Edited by Jonathan Haynes
Nigerian video films—dramatic features shot on video and sold as cassettes—are being produced at the rate of nearly one a day, making them the major contemporary art form in Nigeria. The history of African film offers no precedent for such a huge, popularly based industry.
The contributors to this volume, who include film and television directors, an anthropologist, and scholars of film studies and literature, take a variety of approaches to this flourishing popular art. Topics include aesthetic forms and distribution; the configurations of various ethnic audiences; the new media environment dominated by cassette technology; the video's materialism in a period of economic collapse; transformation of the traditional Yoruba traveling theater; individualism and the moral crisis in Igbo society; Hausa cultural values; the negotiation of gender roles, and the genre of Christian videos.
Jonathan Haynes is associate professor in the Humanities Division at Southampton College of Long Island University. He is the author of The Humanist as Traveler, The Social Relations of Jonson's Theater, and (with Onookome Okome) Cinema and Social Change in West Africa. More info →
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Historians of colonial Africa have largely regarded the decade of the Great Depression as a period of intense exploitation and colonial inactivity. In Colonial Meltdown, Moses E. Ochonu challenges this conventional interpretation by mapping the responses of Northern Nigeria’s chiefs, farmers, laborers, artisans, women, traders, and embryonic elites to the British colonial mismanagement of the Great Depression.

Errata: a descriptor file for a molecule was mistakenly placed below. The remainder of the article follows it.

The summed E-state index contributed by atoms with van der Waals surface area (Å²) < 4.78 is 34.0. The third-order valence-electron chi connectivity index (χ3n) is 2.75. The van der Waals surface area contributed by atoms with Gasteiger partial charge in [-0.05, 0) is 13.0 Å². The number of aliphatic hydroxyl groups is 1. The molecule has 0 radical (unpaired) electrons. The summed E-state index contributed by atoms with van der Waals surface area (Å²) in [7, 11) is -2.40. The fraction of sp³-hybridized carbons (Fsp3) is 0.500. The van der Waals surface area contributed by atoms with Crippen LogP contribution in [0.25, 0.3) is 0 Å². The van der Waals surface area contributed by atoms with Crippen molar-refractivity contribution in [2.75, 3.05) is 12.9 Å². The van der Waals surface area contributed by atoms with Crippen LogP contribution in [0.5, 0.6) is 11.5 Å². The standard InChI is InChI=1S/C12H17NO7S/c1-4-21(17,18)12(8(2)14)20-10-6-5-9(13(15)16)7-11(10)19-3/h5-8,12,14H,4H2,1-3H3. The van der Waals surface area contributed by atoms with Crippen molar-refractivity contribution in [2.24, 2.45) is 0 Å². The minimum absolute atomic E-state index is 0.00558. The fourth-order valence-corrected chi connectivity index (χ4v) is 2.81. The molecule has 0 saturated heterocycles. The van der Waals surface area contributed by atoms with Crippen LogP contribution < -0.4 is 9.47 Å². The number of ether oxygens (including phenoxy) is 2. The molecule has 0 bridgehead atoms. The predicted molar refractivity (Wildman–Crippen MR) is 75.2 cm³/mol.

Nearly 200 photos enhance Champlin’s readable, fascinating survey of the movies from the Golden Age up through the year 1980. According to Champlin, movies are the art form of our time—perhaps even the art form of this century. With this revised and enlarged edition of his book, one of the most comprehensive and eloquent works on film is available once again.
The aesthetics of frame theory form the basis of Framing Shakespeare on Film. This groundbreaking work expands on the discussion of film constructivists in its claim that the spectacle of Shakespeare on film is a problem-solving activity. Kathy Howlett demonstrates convincingly how viewers' expectations for understanding Shakespeare on film can be manipulated by the director's cinematic technique.
Viewing African Cinema in the Twenty-first Century
Art Films and the Nollywood Video Revolution
Edited by Mahir Şaul and Ralph A. Austen
African cinema in the 1960s originated mainly from Francophone countries. It resembled the art cinema of contemporary Europe and relied on support from the French film industry and the French state. But since the early 1990s, a new phenomenon has come to dominate the African cinema world: mass-marketed films shot on less expensive video cameras. These “Nollywood” films, so named because many originate in southern Nigeria, are a thriving industry dominating the world of African cinema.